Santa Monica Observer - Community, Diversity, Sustainability and other Overused Words

By Lisa McGill
Observer Entertainment Writer 

Interview: Amber Tamblyn – Director of "Paint It Black"

A twisted tale of love, loss and betrayal between a grieving mother and her deceased son's girlfriend bound together in the wake of his suicide

 

The Santa Monica Observer had an opportunity to speak with Amber Tamblyn, an over 20-year veteran of the film and television industry (Joan of Arcadia, 127 Hours, The Ring, Sisterhood of the Traveling Pants), about her stylish directorial debut "Paint It Black".

Paint It Black is a twisted tale of love, loss, and betrayal between Josie, a nude model whose live-in boyfriend, Michael, commits suicide, and Meredith, an extremely successful concert pianist who is the deceased's grieving mother. The film stars Alia Shawkat, Janet McTeer, and Alfred Molina.

The film premiered at the LA Film Festival on June 3, 2016, and was recognized with a "Special Mention for Visual Accomplishment" by the Festival jury.

OBSERVER: How long did this labor of love take from buying the rights to the book to the film's festival run?

AMBER TAMBLYN: In totality, I think it took about 7 to 10 years -- that would be including the three years it took to get Janet Fitch to give me the rights. She was not necessarily interested in having another one of her books turned into a film again. That in and of itself took three years. The script took a couple months to write, and then shopping it in the way that shopping all movies is hard, especially this type of film which is not a romantic comedy - it's not a genre film - so that took its time, too. So I would say, in total, it took about 10 years from the beginning to right now.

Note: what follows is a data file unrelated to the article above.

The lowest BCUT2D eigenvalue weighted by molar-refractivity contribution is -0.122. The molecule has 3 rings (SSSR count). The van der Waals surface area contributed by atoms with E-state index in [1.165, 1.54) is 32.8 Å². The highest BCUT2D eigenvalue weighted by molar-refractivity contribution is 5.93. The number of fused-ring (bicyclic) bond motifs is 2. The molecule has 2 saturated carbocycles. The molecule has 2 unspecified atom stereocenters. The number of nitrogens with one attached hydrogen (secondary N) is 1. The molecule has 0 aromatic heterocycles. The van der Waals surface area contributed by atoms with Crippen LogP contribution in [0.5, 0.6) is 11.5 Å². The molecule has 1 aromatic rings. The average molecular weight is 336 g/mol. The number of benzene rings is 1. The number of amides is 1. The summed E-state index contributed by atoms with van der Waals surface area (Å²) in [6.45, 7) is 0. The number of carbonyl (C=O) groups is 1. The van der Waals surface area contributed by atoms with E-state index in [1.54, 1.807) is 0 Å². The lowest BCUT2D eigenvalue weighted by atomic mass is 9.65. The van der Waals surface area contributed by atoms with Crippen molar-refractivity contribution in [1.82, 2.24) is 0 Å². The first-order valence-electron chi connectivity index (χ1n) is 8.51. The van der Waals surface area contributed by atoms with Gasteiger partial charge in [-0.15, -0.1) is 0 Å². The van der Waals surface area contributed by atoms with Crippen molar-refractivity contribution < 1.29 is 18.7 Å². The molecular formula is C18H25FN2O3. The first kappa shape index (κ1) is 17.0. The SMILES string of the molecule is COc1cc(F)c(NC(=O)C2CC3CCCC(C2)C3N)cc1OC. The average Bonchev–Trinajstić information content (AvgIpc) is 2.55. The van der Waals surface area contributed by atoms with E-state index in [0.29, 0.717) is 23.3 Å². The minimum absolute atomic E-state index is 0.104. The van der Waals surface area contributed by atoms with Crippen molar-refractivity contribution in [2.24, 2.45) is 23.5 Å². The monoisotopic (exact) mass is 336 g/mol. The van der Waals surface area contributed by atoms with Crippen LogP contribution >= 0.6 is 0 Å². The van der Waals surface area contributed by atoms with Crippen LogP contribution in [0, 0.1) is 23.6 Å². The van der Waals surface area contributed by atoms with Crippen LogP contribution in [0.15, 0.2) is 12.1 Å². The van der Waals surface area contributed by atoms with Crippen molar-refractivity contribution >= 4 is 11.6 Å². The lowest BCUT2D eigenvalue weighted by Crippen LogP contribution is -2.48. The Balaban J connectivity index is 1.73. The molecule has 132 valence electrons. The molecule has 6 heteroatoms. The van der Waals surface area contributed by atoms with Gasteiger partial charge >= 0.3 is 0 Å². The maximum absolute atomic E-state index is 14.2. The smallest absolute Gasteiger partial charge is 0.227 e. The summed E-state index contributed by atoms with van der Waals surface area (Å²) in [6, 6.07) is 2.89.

OBSERVER: What were your inspirations from a cinematic perspective? Were there any other films or directors that inspired you in terms of the look of the piece?

AMBER TAMBLYN: I'm an 80's kid, so I grew up on movies with arch vilenesses like Angelica Houston in The Witches or Legend or Labyrinth or The Dark Crystal. I really loved films like that growing up. I grew up watching a lot of David Lynch movies. My dad was on Twin Peaks, so I grew up watching Twin Peaks when I was very young. Other films... there was The Hunger and Ingmar Bergman's Persona. Anything that goes into a less traditional way of telling the psychological/emotional damage of a female protagonist. A lot of the look of the film didn't find itself until we were in the editing room. The color palates and the tone of it... both the black and white stuff and then the black and white with color. Those are all things that we, for lack of a better term, f***ed around with when we were in the editing room, trying to mess with the psychological point of view of the protagonist.

OBSERVER: I read online that you had initially optioned the book to play the lead. What changed?

AMBER TAMBLYN: Because of the length of this project as mentioned earlier, I got older. I still looked pretty young, but I definitely couldn't play someone who was 21 to 23-years-old anymore. Originally, when I had optioned the book, I started writing the script for myself and for Ben Foster to play the young guy that kills himself. A couple of years went by and by the time we came back to the project we were like, "We're too old for this." The directing part of it was never the next phase. I didn't then go, "All right, I will cast an awesome actress in it and then I will direct it." I never had an intention to direct it. There was another director attached for the better part of a year - Courtney Hunt - who directed Frozen River. Courtney and I had very different visions about the type of film that was to be made from the script. After many conversations, both she and my producing partner, Ren Arthur, went, "I think it's very very apparent that you need to direct this. We're not sure what you're waiting for, but just do it." The two of them really got it in my head.

OBSERVER: When did Janet McTeer get involved?